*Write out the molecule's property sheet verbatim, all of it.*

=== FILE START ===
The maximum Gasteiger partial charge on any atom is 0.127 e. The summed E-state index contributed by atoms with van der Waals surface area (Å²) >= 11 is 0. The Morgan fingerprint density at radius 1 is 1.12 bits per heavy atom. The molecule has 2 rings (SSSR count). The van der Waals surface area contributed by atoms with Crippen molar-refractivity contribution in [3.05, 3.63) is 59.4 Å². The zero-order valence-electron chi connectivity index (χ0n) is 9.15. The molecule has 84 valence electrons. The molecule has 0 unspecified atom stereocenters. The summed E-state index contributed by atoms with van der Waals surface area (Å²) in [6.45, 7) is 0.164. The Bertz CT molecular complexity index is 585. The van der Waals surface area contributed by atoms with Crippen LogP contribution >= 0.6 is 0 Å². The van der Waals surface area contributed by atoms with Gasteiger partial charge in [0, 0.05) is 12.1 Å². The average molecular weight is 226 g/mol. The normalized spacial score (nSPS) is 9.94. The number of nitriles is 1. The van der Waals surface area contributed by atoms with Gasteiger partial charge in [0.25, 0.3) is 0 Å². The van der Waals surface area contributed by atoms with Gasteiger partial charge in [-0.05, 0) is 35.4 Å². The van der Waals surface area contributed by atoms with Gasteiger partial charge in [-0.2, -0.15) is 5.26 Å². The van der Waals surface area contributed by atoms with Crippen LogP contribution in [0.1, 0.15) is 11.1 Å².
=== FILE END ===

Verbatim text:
The maximum Gasteiger partial charge on any atom is 0.127 e. The summed E-state index contributed by atoms with van der Waals surface area (Å²) >= 11 is 0. The Morgan fingerprint density at radius 1 is 1.12 bits per heavy atom. The molecule has 2 rings (SSSR count). The van der Waals surface area contributed by atoms with Crippen molar-refractivity contribution in [3.05, 3.63) is 59.4 Å². The zero-order valence-electron chi connectivity index (χ0n) is 9.15. The molecule has 84 valence electrons. The molecule has 0 unspecified atom stereocenters. The summed E-state index contributed by atoms with van der Waals surface area (Å²) in [6.45, 7) is 0.164. The Bertz CT molecular complexity index is 585. The van der Waals surface area contributed by atoms with Crippen LogP contribution >= 0.6 is 0 Å². The van der Waals surface area contributed by atoms with Gasteiger partial charge in [0, 0.05) is 12.1 Å². The average molecular weight is 226 g/mol. The normalized spacial score (nSPS) is 9.94. The number of nitriles is 1. The van der Waals surface area contributed by atoms with Gasteiger partial charge in [0.25, 0.3) is 0 Å². The van der Waals surface area contributed by atoms with Gasteiger partial charge in [-0.05, 0) is 35.4 Å². The van der Waals surface area contributed by atoms with Gasteiger partial charge in [-0.2, -0.15) is 5.26 Å². The van der Waals surface area contributed by atoms with Crippen LogP contribution in [0.1, 0.15) is 11.1 Å².